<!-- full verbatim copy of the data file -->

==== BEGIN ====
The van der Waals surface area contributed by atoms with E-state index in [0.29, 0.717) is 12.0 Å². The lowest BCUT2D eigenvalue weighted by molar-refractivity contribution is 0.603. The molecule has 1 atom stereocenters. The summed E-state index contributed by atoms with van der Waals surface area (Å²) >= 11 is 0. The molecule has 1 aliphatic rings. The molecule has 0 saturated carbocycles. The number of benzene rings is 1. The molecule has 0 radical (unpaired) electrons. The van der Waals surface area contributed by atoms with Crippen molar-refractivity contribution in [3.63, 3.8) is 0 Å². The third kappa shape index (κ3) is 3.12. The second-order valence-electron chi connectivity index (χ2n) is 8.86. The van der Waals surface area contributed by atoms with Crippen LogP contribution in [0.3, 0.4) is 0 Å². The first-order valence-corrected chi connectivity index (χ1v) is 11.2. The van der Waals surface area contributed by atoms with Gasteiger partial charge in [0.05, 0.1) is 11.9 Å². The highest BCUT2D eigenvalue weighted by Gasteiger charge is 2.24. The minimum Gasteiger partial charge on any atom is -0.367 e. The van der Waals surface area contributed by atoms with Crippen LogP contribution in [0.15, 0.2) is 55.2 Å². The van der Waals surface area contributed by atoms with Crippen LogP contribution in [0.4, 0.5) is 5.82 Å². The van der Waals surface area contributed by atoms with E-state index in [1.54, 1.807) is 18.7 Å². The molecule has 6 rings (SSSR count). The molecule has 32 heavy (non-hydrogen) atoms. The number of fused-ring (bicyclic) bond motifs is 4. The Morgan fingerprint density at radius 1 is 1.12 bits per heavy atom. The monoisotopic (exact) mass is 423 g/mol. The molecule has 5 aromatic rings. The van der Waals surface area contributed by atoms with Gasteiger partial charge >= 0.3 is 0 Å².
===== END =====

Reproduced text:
The van der Waals surface area contributed by atoms with E-state index in [0.29, 0.717) is 12.0 Å². The lowest BCUT2D eigenvalue weighted by molar-refractivity contribution is 0.603. The molecule has 1 atom stereocenters. The summed E-state index contributed by atoms with van der Waals surface area (Å²) >= 11 is 0. The molecule has 1 aliphatic rings. The molecule has 0 saturated carbocycles. The number of benzene rings is 1. The molecule has 0 radical (unpaired) electrons. The van der Waals surface area contributed by atoms with Crippen molar-refractivity contribution in [3.63, 3.8) is 0 Å². The third kappa shape index (κ3) is 3.12. The second-order valence-electron chi connectivity index (χ2n) is 8.86. The van der Waals surface area contributed by atoms with Crippen LogP contribution in [0.3, 0.4) is 0 Å². The first-order valence-corrected chi connectivity index (χ1v) is 11.2. The van der Waals surface area contributed by atoms with Gasteiger partial charge in [0.05, 0.1) is 11.9 Å². The highest BCUT2D eigenvalue weighted by Gasteiger charge is 2.24. The minimum Gasteiger partial charge on any atom is -0.367 e. The van der Waals surface area contributed by atoms with Crippen LogP contribution in [0.15, 0.2) is 55.2 Å². The van der Waals surface area contributed by atoms with Crippen LogP contribution in [0.4, 0.5) is 5.82 Å². The van der Waals surface area contributed by atoms with E-state index in [1.54, 1.807) is 18.7 Å². The molecule has 6 rings (SSSR count). The molecule has 32 heavy (non-hydrogen) atoms. The number of fused-ring (bicyclic) bond motifs is 4. The Morgan fingerprint density at radius 1 is 1.12 bits per heavy atom. The monoisotopic (exact) mass is 423 g/mol. The molecule has 5 aromatic rings. The van der Waals surface area contributed by atoms with Gasteiger partial charge >= 0.3 is 0 Å².